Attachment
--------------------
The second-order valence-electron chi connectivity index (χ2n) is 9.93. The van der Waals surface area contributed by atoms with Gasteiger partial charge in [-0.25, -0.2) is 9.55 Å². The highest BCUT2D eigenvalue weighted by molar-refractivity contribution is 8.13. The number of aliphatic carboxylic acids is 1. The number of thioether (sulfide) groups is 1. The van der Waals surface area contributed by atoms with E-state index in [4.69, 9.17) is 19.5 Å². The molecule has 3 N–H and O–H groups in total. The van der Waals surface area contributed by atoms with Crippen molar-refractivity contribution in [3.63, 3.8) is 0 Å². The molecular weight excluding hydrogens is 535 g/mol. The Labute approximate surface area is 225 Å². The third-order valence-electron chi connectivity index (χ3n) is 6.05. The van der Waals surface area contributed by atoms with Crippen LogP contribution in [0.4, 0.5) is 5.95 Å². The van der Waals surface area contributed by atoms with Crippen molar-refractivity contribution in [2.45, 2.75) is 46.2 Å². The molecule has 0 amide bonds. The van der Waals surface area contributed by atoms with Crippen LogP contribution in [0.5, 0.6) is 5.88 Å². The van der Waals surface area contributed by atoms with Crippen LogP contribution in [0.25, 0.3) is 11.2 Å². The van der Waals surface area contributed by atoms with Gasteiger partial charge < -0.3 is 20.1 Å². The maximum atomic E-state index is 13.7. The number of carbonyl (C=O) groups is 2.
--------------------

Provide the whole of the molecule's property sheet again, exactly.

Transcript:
The second-order valence-electron chi connectivity index (χ2n) is 9.93. The van der Waals surface area contributed by atoms with Gasteiger partial charge in [-0.25, -0.2) is 9.55 Å². The highest BCUT2D eigenvalue weighted by molar-refractivity contribution is 8.13. The number of aliphatic carboxylic acids is 1. The number of thioether (sulfide) groups is 1. The van der Waals surface area contributed by atoms with E-state index in [4.69, 9.17) is 19.5 Å². The molecule has 3 N–H and O–H groups in total. The van der Waals surface area contributed by atoms with Crippen molar-refractivity contribution in [3.63, 3.8) is 0 Å². The molecular weight excluding hydrogens is 535 g/mol. The Labute approximate surface area is 225 Å². The third-order valence-electron chi connectivity index (χ3n) is 6.05. The van der Waals surface area contributed by atoms with Crippen LogP contribution in [0.4, 0.5) is 5.95 Å². The van der Waals surface area contributed by atoms with Crippen molar-refractivity contribution in [2.45, 2.75) is 46.2 Å². The molecule has 0 amide bonds. The van der Waals surface area contributed by atoms with Crippen LogP contribution in [0.5, 0.6) is 5.88 Å². The van der Waals surface area contributed by atoms with Crippen LogP contribution in [0.25, 0.3) is 11.2 Å². The van der Waals surface area contributed by atoms with Gasteiger partial charge < -0.3 is 20.1 Å². The maximum atomic E-state index is 13.7. The number of carbonyl (C=O) groups is 2.